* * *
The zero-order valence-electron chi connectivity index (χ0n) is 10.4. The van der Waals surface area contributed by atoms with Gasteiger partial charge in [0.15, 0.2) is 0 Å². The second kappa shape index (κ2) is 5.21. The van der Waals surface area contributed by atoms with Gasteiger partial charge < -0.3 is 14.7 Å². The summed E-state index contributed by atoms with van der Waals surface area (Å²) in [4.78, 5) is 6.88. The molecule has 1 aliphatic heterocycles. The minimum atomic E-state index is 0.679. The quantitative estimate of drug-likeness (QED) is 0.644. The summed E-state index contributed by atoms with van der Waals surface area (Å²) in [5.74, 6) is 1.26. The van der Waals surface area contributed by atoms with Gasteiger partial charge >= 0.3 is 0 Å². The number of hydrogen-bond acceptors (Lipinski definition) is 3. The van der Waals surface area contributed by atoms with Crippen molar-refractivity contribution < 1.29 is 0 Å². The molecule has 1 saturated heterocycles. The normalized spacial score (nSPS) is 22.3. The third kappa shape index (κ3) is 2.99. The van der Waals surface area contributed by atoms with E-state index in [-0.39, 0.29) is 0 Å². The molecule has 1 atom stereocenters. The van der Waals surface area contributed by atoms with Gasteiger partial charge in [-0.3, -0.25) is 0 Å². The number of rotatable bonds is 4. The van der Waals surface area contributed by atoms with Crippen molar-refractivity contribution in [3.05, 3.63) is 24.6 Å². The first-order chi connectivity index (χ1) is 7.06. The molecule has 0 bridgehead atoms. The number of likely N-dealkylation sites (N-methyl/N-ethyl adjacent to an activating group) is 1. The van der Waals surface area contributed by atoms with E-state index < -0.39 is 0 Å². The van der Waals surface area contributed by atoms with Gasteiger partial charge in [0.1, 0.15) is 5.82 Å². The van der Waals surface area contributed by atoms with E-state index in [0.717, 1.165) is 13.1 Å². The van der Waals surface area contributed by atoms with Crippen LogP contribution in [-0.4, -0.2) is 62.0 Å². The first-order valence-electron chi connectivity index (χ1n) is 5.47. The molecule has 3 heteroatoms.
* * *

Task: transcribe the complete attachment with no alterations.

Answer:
The zero-order valence-electron chi connectivity index (χ0n) is 10.4. The van der Waals surface area contributed by atoms with Gasteiger partial charge in [0.15, 0.2) is 0 Å². The second kappa shape index (κ2) is 5.21. The van der Waals surface area contributed by atoms with Gasteiger partial charge < -0.3 is 14.7 Å². The summed E-state index contributed by atoms with van der Waals surface area (Å²) in [4.78, 5) is 6.88. The molecule has 1 aliphatic heterocycles. The minimum atomic E-state index is 0.679. The quantitative estimate of drug-likeness (QED) is 0.644. The summed E-state index contributed by atoms with van der Waals surface area (Å²) in [5.74, 6) is 1.26. The van der Waals surface area contributed by atoms with Gasteiger partial charge >= 0.3 is 0 Å². The number of hydrogen-bond acceptors (Lipinski definition) is 3. The van der Waals surface area contributed by atoms with Crippen molar-refractivity contribution < 1.29 is 0 Å². The molecule has 1 saturated heterocycles. The normalized spacial score (nSPS) is 22.3. The third kappa shape index (κ3) is 2.99. The van der Waals surface area contributed by atoms with E-state index in [-0.39, 0.29) is 0 Å². The molecule has 1 atom stereocenters. The van der Waals surface area contributed by atoms with Gasteiger partial charge in [-0.3, -0.25) is 0 Å². The number of rotatable bonds is 4. The van der Waals surface area contributed by atoms with Crippen molar-refractivity contribution in [3.05, 3.63) is 24.6 Å². The first-order chi connectivity index (χ1) is 7.06. The molecule has 0 bridgehead atoms. The number of likely N-dealkylation sites (N-methyl/N-ethyl adjacent to an activating group) is 1. The van der Waals surface area contributed by atoms with E-state index < -0.39 is 0 Å². The van der Waals surface area contributed by atoms with Gasteiger partial charge in [0.1, 0.15) is 5.82 Å². The van der Waals surface area contributed by atoms with E-state index in [0.717, 1.165) is 13.1 Å². The van der Waals surface area contributed by atoms with Crippen LogP contribution in [-0.4, -0.2) is 62.0 Å². The first-order valence-electron chi connectivity index (χ1n) is 5.47. The molecule has 3 heteroatoms.